Amy Falstrom’s last exhibition at the Harrison Gallery celebrated the fruits of a 2006 Arts Council of Indianapolis Creative Renewal Fellowship. Incorporating figures into surrealist images, Falstrom seemed to move even further inward, exploring an almost inexplicable place informed by her imagination. Her current body of work, sharing the gallery with the work of Ralph Domanico, returns to familiar territory: variations on a theme exploring nature — as in, Nature.
Falstrom has maintained continuity as a painter: Her images remain misty and remote, suggesting the underside of nature either coming in its glory or moving into an infertile, dormant state. And yet, with all the distance Falstrom suggests, her presence is immediate. The artist’s eye is alive and distinct in its playful dance with what she sees, what is seen.
In “Sunwash,” a wall-spanning, horizontal landscape done in oil on panel, a tree is the centerpiece at left, pulling in the viewer with its tangled branches, alive with the dance of wind. Are we moving into fall or away from winter? The lushness of midsummer is absent, and yet Falstrom’s depiction of nature’s complex layers is rich and forms a sort of embrace. Still, Falstrom’s view is decidedly muted. Her palette emerges from the colors most often found in nature, untouched and uncultivated — browns and greens and their arms’ reach into yellows, ochres and a slight touch of red. The occasional drip of paint suggests forgotten moments behind the brush, and yet even these feel intentional.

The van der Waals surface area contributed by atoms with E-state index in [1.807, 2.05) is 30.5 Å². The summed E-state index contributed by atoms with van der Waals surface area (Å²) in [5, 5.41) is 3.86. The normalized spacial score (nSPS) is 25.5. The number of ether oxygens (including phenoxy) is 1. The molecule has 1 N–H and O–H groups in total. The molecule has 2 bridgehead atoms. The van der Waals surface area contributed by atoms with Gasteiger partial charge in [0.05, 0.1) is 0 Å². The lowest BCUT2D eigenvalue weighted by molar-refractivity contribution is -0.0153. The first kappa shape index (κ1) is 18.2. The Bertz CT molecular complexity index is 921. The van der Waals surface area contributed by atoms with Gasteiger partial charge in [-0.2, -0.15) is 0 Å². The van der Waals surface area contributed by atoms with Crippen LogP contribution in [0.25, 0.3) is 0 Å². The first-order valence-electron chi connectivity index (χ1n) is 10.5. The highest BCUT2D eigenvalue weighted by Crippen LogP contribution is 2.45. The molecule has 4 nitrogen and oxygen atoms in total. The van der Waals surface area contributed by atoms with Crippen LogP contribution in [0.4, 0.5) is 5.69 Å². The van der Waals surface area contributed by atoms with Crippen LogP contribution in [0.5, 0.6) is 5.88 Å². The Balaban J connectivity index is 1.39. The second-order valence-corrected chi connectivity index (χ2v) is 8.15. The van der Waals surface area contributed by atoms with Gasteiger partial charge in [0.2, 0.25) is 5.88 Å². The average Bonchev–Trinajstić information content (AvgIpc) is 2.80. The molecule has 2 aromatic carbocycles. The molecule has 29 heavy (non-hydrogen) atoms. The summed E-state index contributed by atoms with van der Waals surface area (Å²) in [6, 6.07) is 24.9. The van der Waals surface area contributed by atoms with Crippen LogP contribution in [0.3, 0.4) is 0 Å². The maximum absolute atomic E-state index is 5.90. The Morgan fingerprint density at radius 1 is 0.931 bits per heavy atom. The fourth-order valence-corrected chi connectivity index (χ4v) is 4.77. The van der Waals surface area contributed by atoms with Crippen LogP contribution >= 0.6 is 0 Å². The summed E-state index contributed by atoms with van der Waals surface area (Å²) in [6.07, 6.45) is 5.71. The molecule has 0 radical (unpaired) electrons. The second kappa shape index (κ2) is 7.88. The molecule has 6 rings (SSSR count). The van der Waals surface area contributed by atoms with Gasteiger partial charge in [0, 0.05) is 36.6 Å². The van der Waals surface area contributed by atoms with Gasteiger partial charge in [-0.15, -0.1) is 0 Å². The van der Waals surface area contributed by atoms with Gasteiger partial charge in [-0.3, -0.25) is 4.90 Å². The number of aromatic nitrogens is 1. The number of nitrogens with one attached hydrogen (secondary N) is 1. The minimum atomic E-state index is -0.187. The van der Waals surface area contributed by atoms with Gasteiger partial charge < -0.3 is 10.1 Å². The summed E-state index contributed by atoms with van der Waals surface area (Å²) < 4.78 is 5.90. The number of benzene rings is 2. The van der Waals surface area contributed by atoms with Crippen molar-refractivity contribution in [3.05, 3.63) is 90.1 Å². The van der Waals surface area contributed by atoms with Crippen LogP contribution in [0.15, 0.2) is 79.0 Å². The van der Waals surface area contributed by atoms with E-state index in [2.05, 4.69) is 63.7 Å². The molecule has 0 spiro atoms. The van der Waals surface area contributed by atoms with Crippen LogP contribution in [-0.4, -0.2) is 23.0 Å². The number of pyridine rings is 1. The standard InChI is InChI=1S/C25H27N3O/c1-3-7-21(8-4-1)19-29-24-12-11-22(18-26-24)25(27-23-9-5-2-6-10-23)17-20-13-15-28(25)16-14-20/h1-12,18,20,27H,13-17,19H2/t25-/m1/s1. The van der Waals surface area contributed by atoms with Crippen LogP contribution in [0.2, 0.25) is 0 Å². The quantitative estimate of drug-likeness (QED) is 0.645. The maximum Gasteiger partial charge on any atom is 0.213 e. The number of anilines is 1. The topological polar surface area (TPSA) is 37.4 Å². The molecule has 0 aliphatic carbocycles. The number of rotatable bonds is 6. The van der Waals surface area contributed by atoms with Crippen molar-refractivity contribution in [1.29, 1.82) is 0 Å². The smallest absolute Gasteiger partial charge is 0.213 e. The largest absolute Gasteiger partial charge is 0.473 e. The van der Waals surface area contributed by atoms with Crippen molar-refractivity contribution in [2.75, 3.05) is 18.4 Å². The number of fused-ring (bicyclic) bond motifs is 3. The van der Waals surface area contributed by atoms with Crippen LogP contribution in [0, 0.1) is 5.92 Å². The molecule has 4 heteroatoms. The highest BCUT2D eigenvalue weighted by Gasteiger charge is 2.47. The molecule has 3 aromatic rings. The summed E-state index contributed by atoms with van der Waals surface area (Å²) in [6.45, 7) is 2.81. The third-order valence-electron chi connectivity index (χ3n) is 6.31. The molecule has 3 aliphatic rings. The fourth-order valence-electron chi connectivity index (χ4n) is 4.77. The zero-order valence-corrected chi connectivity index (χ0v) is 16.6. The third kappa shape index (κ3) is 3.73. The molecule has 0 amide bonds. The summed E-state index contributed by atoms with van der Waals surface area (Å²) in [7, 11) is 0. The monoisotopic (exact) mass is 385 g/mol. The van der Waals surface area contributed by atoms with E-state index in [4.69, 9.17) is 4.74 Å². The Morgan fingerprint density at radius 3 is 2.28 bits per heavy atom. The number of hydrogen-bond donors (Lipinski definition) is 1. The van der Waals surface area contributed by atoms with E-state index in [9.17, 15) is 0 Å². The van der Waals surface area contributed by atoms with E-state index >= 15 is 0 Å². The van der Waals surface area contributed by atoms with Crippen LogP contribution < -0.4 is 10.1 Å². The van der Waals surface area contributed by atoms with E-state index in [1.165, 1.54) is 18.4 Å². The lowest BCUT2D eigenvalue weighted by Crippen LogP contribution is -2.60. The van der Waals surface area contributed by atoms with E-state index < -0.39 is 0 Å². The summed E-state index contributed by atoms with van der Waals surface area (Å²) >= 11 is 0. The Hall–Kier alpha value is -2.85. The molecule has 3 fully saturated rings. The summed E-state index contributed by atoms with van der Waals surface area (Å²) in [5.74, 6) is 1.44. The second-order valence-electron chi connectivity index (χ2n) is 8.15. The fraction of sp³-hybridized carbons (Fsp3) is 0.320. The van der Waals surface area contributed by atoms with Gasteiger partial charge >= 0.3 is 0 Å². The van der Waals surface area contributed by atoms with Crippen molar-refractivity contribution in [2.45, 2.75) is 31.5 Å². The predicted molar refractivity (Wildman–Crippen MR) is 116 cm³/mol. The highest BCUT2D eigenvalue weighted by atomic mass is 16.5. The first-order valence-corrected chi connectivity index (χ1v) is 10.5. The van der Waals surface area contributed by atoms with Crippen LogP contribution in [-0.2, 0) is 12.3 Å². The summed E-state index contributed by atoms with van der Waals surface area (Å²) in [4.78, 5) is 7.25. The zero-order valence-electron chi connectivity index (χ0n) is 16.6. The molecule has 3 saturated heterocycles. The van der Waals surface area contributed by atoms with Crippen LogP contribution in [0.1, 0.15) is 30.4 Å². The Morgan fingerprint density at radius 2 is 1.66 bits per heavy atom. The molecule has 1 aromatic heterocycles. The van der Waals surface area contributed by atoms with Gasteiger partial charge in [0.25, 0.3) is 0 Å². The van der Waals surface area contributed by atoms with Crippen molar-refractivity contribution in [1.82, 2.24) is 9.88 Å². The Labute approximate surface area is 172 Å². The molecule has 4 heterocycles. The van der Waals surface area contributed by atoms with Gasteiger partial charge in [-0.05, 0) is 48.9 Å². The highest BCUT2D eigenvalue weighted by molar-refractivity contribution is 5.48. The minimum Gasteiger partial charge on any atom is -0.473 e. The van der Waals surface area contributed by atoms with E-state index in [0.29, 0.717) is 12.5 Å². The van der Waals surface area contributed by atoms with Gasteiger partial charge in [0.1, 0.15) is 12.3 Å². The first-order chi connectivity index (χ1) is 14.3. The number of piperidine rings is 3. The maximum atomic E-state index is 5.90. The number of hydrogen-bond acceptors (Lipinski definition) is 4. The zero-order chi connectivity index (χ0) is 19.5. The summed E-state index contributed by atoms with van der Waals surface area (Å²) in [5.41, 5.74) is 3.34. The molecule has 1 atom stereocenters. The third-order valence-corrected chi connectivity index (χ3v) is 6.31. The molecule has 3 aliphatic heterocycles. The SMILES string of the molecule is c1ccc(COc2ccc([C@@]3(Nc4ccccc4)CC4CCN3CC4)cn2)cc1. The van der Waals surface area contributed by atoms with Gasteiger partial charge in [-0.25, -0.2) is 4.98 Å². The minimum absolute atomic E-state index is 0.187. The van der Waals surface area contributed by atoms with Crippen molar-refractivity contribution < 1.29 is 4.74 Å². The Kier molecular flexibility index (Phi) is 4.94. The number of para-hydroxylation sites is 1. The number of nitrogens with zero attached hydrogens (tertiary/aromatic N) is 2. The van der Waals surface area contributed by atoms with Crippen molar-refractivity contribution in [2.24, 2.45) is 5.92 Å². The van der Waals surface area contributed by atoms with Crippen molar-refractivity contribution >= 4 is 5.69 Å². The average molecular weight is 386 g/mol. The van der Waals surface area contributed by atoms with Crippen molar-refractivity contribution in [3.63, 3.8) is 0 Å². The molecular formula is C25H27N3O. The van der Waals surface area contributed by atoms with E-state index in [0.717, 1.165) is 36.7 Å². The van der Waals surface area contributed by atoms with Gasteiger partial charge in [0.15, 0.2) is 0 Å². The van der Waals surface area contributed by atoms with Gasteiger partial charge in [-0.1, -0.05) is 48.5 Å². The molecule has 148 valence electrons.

Ralph Domanico’s palette is uncannily similar, and yet his compositions move into starker contrast. Employing the same aesthetic as past work, Domanico’s oils are at once enigmatic and playful, forming loose grids of symbolic imagery and linear structures. Chalices, helixes, the veins of a leaf ... these and other images are suggested as if Domanico wishes to communicate in an eternal language.
Domanico’s “Flotsam” is hung next to Falstrom’s “Sunwash,” creating an electric effect as the first images one alights upon when entering the gallery. As is usually the case, the gallery floor is painted with a complementary color (mustard yellow) to play up the art — and while this isn’t necessary, it creates a chamber-like atmosphere.
Falstrom’s “Floating Lake,” on the left wall, a diptych with one section larger than the other, brings us closer to the source. Falstrom’s fascination with nature is brought to bear through a brilliant reflection on water, a sunburst in the lower left corner of the painting is like a beacon of hope. An airborne blossom, or its shell, is once again in the state of becoming or unbecoming — and therein lies the truth of all things.
Innerscapes, new work by Indianapolis artists Amy Falstrom and Ralph Domanico, is on view at Harrison Center for the Arts, 1505 N. Delaware St., through April 26. Call 317-396-3886 or visit www.harrisoncenter.org for hours and information.